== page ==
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Word power

How do we depict our organisations in language which can engender the types of mind-set and behaviour changes needed for them to flourish?

I’ve increasingly been struck this year with the strength of the notion that the way the problem is understood and depicted determines what we do.  And the idea that language is generative is becoming more alive to me in all the recent work we’ve been up to. 

Talking about organisations, for example, as open, complex (not complicated!) living networks, requiring healthy feedback loops, living with uncertainty and conflict as part of the terrain, where a member affects the whole and the whole affects each member produces very different results from talking about organisations as if they were closed structures to be managed…

When I offer this description to clients (with huge tribute to Complexity Theory and Systems Thinking) and we work with it, I’ve been noticing space opening up for new directions and possibilities.  What are some of those?

1. Individuals recognise their part in providing feedback, however daunting, because to withhold their feedback deprives the ‘complex adaptive system’ – their organisation - the chance to learn, adapt and grow. Our language here becomes less about checking, appraising and extracting; more about daring to offer and listen.

2. A genuine connection with the purpose of the organisation is re-kindled – or as the Japanese word ‘ikigai’ coveys - its reason for being.  The language here becomes less about obligations and requirements; more about the change we want to be part of.

3. Closely linked to members embracing their organisation’s purpose is a change in the notion of accountability.  It becomes less grave and demanding…the leadership function is not burdened with somehow having to instil accountability and individuals are more open to hold personal accountability. The language here becomes less about upwards accountability to donors, less about compliance, less about making an account of yourself to me/us – and more about downwards accountability to our ultimate stakeholders and what we each are always accountable for – i.e. our own ethics and behaviour.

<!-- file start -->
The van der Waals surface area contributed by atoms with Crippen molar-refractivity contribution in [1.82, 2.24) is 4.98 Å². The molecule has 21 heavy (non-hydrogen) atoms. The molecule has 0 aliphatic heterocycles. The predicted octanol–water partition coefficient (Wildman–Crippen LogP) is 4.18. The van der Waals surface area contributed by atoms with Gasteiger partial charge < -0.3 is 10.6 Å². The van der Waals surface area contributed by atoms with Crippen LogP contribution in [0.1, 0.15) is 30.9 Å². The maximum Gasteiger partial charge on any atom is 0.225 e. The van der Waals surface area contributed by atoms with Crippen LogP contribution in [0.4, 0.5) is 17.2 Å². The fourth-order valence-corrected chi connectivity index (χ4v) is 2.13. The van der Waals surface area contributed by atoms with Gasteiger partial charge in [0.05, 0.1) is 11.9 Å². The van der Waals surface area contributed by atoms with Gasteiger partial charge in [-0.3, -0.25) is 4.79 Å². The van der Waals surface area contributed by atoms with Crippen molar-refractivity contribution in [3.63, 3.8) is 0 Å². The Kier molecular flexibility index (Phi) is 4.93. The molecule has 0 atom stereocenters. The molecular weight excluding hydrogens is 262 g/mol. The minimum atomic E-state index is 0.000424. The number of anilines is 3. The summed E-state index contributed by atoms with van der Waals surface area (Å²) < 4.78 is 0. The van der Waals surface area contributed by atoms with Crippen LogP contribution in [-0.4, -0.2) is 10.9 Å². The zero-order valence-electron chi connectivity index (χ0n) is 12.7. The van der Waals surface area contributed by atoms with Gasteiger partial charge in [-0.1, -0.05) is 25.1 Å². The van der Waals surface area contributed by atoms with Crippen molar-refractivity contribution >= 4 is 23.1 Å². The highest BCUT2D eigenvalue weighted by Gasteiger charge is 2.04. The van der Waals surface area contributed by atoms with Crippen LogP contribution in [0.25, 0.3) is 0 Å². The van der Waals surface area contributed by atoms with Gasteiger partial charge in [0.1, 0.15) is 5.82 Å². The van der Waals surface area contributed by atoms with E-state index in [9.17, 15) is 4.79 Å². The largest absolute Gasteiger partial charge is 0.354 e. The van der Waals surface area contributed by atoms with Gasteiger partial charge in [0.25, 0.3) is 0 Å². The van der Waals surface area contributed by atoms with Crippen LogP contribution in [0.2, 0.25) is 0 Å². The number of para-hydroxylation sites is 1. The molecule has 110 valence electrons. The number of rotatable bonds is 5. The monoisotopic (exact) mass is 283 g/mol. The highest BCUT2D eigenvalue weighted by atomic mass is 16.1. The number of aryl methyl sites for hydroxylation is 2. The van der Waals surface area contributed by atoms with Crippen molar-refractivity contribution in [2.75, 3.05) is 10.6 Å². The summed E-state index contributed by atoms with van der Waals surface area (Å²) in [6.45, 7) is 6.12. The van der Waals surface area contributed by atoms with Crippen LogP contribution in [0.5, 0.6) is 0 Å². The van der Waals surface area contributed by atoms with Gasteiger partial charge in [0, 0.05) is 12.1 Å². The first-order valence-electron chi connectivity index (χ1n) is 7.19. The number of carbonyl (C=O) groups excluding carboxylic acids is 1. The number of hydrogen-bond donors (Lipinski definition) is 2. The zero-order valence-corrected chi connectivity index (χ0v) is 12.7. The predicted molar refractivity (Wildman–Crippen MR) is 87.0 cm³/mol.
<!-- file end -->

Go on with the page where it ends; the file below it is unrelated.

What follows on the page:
4. With increased displays of personal accountability, motivation and energy appears to grow, and lots of natural innovations and solutions can start lighting up the system at different points. The language here becomes less about managing change and more about allowing space for autonomy and creativity. 

5. The ‘agency’ we often claim to be seeking for our ultimate stakeholders actually starts to happen within our own organisations: dynamic relationships and connectivity start to spark,  under self-organising principles, in cross-functional teams, in project working groups, in matrix configurations, in unexpected collaborations and in external links. The language here becomes less about formal hierarchies and more about networks. 

6. The machinery of monitoring and evaluation is questioned. The language tends to be less about proving (with checks and measuring and controls) and more about improving our contribution to a compelling purpose. 

7. We see more evidence that members of this living system will tackle conversations that matter and that may have been avoided – because these are faced for the betterment of the whole and that whole has a central purpose we believe in. The language here becomes less about blame and circumventing and more about tackling and resolving.  It’s claimed we face volatile, uncertain, complex and ambiguous (VUCA) times - where ‘wicked problems’ abound – that’s to say problems whose solutions require a great number of people to change mind-sets and behaviour.  

How do we depict our organisations in language which can engender the types of mind-set and behaviour changes needed for them to flourish in these times?

How do I describe my own organisation – as a structure or an organism – and where does that language take me?

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